My mother owned a 1999 Ford Taurus station wagon. The car, purchased by my parents two years before Dad died, came loaded with options they rarely indulged in when they purchased cars. The interior’s plush silver-grey upholstery contrasted sharply to all of the years of the cheap plastic seating of my childhood. Other upgrades included power windows, an air conditioner that blew Artic cold, and carpet with matching floor mats, and cruise-control. They even indulged in a cassette player instead of their basic AM/FM radio.
Dad loved driving this car and my parents started making longer treks to visit relatives in Illinois and Arizona. They’d whip down IH-10 between San Antonio and League City every couple of months. When Dad died, Mom made certain to continue the car payments, and for the first time in her life owned a vehicle in her own name. Moving to her apartment in San Antonio meant she drove the car less than two miles to reach the grocery store, and so the car’s mileage stayed relatively low. When all of us decided to go to Louisiana, she insisted we take her comfortable car. She didn’t like driving long distances herself, so any road trips in Texas meant I’d drive her station wagon.
For the first six months Mom lived in assisted living, her car sat in the parking lot. We’d use it to get her groceries or make a run to Sonic. Assisted living put a strain on her monthly budget, so after a while I suggested we take over her car—change it into my name so I could pay for the insurance, gas, inspections and repairs. I sold my own car and used hers to commute to-and-from work. Any time Mom needed to go anywhere, we still used her car since our Escape stood too high off the ground for her to climb into, and the RX8 slung down too low. And although I owned the car on paper, I never thought of it as anything but “Mom’s car.”
As her illness robbed her of the use of her legs, we all grew to appreciate this station wagon. At first, Mom could step into the car on her own, but eventually we had to assist her from her wheelchair into the back seat. Getting her into the car required a pivoting motion to get her butt-in-chair followed by her lifting her feet into place. Then she would lean forward and hug the front seat with her arms as someone else maneuvered her into place and fastened the seat belt. The station wagon provided plenty of room for her, and I could sling her wheelchair into the back without problem. Now the car became transport to-and-from doctor’s offices with swings through drive-through eateries as we searched for the best chocolate milkshake. Mom loved eating out, and so we’d load her into the car once a week to head for one of our favorite places.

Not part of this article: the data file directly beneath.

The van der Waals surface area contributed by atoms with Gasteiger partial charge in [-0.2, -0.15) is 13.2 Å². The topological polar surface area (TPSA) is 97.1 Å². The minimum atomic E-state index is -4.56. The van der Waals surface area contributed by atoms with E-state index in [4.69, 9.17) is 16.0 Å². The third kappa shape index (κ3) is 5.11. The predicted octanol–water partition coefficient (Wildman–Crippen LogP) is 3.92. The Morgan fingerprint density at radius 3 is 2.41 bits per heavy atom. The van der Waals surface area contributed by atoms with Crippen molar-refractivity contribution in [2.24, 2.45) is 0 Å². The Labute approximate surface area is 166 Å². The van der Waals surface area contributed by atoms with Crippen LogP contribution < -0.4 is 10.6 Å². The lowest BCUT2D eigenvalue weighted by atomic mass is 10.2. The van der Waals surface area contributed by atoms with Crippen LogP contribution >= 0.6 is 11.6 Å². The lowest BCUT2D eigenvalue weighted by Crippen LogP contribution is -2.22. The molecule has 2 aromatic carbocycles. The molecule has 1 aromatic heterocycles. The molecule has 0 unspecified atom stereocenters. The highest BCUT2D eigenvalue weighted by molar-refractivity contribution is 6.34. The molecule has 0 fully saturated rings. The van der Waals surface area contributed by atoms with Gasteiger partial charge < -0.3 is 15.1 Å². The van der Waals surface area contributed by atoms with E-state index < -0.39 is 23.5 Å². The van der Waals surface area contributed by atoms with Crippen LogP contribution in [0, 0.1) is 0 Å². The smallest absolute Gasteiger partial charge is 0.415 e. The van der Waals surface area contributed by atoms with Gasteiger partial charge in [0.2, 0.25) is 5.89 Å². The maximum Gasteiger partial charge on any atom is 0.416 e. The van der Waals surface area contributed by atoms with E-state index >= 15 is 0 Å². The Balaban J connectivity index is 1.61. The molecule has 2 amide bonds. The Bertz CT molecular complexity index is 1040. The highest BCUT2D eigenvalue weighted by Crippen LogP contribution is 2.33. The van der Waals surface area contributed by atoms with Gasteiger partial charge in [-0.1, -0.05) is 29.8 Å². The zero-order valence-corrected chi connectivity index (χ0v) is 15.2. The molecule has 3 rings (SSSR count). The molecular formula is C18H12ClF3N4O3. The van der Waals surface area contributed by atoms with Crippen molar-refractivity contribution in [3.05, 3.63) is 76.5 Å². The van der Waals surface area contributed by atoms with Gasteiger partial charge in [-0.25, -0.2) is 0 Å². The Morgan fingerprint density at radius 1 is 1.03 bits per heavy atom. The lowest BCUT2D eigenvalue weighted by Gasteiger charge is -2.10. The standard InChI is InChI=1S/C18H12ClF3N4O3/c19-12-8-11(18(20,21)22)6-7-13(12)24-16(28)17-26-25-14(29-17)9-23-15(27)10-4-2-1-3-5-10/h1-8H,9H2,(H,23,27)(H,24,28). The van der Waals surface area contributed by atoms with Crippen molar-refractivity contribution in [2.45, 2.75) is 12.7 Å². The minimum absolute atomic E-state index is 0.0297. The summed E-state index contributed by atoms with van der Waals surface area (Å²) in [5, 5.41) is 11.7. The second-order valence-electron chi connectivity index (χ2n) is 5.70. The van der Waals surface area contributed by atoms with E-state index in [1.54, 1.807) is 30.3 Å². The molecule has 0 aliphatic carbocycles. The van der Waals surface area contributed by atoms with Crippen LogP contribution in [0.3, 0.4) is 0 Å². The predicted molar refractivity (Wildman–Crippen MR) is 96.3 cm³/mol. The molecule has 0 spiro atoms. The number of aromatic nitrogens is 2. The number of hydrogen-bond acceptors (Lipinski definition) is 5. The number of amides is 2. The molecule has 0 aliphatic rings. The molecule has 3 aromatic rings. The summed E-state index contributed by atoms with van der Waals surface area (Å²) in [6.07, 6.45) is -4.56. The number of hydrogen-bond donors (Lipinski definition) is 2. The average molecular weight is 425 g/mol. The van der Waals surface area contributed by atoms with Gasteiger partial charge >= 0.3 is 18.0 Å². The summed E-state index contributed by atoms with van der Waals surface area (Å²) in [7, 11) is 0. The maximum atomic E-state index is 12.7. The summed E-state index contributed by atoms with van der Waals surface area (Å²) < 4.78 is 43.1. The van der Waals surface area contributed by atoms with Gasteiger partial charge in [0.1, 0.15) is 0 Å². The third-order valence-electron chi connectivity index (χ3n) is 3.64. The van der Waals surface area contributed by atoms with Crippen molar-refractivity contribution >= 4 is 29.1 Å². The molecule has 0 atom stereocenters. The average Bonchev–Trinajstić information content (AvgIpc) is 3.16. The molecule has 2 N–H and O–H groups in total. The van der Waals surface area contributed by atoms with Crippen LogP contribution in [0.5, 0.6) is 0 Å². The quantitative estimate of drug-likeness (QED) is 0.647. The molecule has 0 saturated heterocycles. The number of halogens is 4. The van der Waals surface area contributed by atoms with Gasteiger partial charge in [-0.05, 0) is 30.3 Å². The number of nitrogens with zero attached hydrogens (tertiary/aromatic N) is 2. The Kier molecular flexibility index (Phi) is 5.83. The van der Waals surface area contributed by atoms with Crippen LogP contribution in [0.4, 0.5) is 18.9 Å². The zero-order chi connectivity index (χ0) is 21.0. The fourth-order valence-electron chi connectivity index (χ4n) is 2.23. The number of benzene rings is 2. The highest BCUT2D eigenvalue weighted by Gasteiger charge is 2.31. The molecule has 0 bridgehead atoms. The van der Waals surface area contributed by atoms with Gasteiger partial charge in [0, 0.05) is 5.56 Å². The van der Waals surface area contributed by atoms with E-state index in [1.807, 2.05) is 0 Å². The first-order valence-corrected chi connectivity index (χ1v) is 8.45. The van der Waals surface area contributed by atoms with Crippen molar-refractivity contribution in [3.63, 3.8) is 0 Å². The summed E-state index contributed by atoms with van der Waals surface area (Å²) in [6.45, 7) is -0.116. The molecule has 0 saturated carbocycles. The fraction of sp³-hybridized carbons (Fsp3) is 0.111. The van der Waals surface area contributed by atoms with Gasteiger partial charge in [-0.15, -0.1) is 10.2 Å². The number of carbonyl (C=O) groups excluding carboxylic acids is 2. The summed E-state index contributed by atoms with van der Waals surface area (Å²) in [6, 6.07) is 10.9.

After Mom died, I used the car less frequently. If I needed to haul something large, like bags of potting soil, I’d hop into the station wagon. Eventually, I’d use the car once a week to keep the battery charged. When the choke started sticking on the car, stranding me a few times, I began only looping it through our neighborhood once a week figuring if it stalled, I could still walk home. Nowhere in my mind did it occur to me to sell Mom’s car, though.
Then sometime last week a reckless (or drunk?) driver scraped the side of the car, leaving dark paint transfer, but no note admitting fault. It became obvious that after a year-and-a-half, I needed to sell Mom’s car. I called my brother and sister to let them know of the damage to it, and my decision to sell it, but they have no emotional attachment to the vehicle. My husband and son revealed that the car reminded them more of those final months of Mom’s life—doctor’s visits and ER runs, than the wonderful trips to Shreveport.
And so yesterday, I made certain to transfer the St. Christopher clip Dad had placed on the visor into the jewelry box that contains his favorite watch and college ring, and then we spiffed up Mom’s car one last time before taking it to the dealership. It will take me a long time, I think, before I’ll look out toward the front of the house and not miss seeing it parked on the curb.
Copyright 2014 Elizabeth Abrams Chapman